By Sean KimmonsMarch 31, 2017
FORT MEADE, Md. (Army News Service) -- The Army has given its medical services a booster shot, allowing more Soldiers and family members to get care virtually and in-person, the Army's surgeon general said Wednesday.
"Over the last year we've launched aggressive efforts to expand access to improve quality for all who rely on us," Lt. Gen. (Dr.) Nadja West told the Senate appropriations subcommittee on defense.
Testifying in front of the same panel last year, she said she vowed to create nearly 380,000 additional primary and specialty care appointments in 2016. On Wednesday, she said they had surpassed that number with over 830,000 more appointments.
"I'm very proud to share with you that we've exceeded that goal by more than 200 percent," she said.
The advent of virtual health care, an initiative West described as promising, is one of the reasons Army medicine has been so successful in expanding its services. She touted the Army as a leader in virtual health care, with services spanning 30 countries and territories covering 30 clinical specialties.
There are also dozens of pilots and programs currently in their virtual health care efforts, which include emergency, primary and secondary care, and pre- and post-surgical consultations.
Other potential uses of virtual health care, she noted, could help medics remotely monitor a patient's vital signs or even treat a combat casualty.
"We see virtual health as a means to revolutionize access whether in garrison facilities, at our patient's home or the point of injury," she told lawmakers.
The initiative has already seen encouraging results. In the Army's Regional Health Command-Europe last year, virtual health care saved over $1.3 million in travel-related expenses and more than 2,000 work and school days for Soldiers and beneficiaries, according to her written testimony.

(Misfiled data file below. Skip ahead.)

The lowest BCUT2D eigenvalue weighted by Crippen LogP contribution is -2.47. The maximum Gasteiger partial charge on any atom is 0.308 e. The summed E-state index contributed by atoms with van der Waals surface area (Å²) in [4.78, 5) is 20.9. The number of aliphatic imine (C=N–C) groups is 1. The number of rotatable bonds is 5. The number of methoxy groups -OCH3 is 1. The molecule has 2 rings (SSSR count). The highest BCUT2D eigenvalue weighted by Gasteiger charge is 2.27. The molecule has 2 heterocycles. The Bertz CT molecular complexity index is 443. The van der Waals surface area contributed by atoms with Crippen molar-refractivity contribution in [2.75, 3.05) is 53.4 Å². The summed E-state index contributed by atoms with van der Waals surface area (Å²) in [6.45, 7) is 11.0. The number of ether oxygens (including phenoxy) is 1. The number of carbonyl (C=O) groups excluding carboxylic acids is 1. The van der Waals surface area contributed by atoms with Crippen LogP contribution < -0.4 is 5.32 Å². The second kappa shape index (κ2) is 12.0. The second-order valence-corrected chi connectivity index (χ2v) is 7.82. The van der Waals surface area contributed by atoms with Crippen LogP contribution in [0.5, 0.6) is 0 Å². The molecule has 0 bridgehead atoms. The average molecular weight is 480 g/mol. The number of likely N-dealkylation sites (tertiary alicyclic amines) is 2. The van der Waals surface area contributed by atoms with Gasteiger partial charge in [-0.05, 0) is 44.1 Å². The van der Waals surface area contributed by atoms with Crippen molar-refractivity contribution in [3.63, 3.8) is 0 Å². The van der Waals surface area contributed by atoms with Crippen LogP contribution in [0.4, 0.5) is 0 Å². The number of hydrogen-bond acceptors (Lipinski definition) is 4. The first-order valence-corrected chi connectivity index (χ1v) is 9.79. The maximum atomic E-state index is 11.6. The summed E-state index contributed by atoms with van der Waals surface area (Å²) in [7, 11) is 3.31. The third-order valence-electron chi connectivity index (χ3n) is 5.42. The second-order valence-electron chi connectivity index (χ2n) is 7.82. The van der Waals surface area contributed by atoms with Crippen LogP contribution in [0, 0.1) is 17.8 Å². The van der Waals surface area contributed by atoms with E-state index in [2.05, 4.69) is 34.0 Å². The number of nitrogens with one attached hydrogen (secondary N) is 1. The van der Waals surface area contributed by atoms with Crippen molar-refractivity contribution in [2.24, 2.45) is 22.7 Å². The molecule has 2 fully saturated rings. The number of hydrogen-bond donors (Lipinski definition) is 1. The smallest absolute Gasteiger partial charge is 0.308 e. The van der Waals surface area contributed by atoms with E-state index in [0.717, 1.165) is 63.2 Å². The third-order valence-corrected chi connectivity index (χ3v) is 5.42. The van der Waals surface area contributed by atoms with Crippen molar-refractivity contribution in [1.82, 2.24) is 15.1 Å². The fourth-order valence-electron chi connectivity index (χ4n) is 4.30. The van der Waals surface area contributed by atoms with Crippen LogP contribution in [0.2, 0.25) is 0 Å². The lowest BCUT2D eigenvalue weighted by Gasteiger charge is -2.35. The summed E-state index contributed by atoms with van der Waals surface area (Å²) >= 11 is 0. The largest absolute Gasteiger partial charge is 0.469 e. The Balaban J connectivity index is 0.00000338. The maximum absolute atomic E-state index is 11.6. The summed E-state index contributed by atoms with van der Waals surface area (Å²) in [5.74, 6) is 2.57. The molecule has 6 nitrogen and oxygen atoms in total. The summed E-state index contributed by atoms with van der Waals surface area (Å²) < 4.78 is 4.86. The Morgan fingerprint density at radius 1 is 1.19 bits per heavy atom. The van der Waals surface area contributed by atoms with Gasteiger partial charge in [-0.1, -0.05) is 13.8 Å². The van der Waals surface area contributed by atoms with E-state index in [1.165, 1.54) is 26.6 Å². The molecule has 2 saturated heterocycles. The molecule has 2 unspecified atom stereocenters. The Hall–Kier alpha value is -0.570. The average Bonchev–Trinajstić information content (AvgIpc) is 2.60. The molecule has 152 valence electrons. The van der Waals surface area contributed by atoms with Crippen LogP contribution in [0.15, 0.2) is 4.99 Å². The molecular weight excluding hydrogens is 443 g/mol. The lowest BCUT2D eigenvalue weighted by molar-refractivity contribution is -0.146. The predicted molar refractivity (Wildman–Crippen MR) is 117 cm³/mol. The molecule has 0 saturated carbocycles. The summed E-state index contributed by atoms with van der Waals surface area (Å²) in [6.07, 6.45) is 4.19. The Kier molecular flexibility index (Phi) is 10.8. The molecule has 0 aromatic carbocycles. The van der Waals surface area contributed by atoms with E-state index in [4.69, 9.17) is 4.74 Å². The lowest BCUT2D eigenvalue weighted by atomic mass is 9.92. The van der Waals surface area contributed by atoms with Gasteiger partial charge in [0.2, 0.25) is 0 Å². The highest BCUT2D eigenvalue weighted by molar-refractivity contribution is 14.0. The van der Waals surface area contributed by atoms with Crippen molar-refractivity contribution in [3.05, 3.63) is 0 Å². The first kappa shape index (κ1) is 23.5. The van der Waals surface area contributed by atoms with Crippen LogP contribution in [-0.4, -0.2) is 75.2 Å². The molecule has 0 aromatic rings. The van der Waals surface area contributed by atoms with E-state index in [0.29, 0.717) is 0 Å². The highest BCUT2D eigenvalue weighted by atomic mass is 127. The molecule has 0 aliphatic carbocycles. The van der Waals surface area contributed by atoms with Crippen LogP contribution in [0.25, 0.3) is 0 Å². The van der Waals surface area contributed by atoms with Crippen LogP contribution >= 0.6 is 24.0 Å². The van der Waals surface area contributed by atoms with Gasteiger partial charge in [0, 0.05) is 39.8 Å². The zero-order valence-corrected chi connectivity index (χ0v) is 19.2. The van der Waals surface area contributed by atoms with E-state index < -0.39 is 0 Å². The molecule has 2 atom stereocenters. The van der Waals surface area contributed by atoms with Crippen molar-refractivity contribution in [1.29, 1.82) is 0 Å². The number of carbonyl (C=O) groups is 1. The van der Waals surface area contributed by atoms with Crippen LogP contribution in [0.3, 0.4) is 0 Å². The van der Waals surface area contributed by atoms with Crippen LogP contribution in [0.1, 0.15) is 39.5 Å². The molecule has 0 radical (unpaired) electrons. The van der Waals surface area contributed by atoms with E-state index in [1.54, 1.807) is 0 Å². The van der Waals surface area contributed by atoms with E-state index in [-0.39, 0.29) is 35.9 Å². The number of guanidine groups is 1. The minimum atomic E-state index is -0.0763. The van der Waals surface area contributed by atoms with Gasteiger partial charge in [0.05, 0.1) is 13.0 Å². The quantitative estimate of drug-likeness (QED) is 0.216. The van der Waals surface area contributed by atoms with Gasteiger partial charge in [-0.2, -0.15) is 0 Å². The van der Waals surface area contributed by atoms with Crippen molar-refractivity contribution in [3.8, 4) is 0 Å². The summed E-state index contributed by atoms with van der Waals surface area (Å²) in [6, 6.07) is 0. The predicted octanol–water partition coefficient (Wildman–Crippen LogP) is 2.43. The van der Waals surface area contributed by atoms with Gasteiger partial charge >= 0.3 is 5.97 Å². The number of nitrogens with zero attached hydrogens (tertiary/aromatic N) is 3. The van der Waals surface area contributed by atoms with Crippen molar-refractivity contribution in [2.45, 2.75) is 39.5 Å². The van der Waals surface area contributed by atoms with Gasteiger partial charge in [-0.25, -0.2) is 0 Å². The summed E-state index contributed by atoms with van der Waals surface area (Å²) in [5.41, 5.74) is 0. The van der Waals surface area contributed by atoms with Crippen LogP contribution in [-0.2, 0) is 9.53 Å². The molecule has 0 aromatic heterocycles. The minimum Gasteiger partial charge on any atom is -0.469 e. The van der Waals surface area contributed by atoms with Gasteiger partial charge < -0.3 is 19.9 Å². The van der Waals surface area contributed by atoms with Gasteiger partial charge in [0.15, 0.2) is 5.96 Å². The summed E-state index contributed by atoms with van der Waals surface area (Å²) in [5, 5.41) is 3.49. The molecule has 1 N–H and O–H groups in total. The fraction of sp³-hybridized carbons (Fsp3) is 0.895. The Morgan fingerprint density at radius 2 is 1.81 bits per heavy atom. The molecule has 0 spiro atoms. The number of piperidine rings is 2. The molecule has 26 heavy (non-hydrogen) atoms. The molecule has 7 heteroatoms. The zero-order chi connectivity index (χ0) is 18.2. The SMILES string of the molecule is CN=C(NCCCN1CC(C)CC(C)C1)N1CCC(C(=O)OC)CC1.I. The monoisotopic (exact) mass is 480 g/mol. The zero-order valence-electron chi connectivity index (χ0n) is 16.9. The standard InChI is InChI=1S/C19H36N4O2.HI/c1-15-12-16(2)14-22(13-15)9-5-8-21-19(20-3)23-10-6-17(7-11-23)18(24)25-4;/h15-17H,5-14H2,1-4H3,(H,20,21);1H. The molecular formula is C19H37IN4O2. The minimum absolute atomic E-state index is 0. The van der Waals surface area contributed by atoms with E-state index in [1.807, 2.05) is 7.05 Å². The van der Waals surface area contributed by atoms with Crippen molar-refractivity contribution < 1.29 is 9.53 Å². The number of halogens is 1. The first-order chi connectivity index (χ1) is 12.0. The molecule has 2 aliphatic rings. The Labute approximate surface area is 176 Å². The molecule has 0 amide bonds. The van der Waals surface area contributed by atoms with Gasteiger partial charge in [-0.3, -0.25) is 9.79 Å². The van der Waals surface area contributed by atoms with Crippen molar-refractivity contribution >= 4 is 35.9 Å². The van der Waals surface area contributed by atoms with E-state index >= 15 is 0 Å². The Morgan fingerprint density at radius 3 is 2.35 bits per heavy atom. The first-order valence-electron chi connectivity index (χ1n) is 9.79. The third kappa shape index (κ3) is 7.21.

Troops downrange are also benefiting since deployed providers are able to use teleconsultation, known as "Ask-a-Doc," she added.
Another aspect of improving access to care has been a focus on mental health. The Army's Embedded Behavioral Health program continues to place specialists down to the unit level, making care more accessible to Soldiers at their workplace.
There are now over 60 behavioral health teams with 450 providers assisting more than 30 brigade combat teams, among many other units, according to her testimony.
Since the program started in 2012, she noted, 45 percent fewer Soldiers with post-traumatic stress disorder have received prescriptions for a potentially addictive group of painkillers called benzodiazepines.
"When you have embedded behavioral health, it makes Soldiers more likely to want to see their behavioral health provider without having to go to a facility," she said. "They're right there in their units."
Specialists are also helping students, with plans to push them out to 100 on-post schools across 18 installations this year. Behavioral health screenings are even being implemented during primary care visits.
Such efforts that attempt to catch symptoms early on may be working. Last year, she noted, there were 67,000 fewer inpatient bed days for behavioral health conditions compared to 2012, about a 40 percent drop.
"Our service members, our family members are getting more care because we are putting those assets forward," she testified.
Furthering quality care in the Army, she said, will depend on stable funding from Congress, which has yet to pass this fiscal year's budget. The current continuing resolution nears its expiration on April 28.
West stressed that the Army's strength is not in its weapons systems, but its people. But for her organization to be ready to provide a full spectrum of modern care in combat and at home, predictable and consistent funding is required.
"Readiness is foremost and we must maintain the ability to flex with our service to provide the right capability while continuing to meet or exceed national quality care standards in our garrison environments," she said. "This is our sacred trust with our nation."
(Follow Sean Kimmons on Twitter: @KimmonsARNEWS)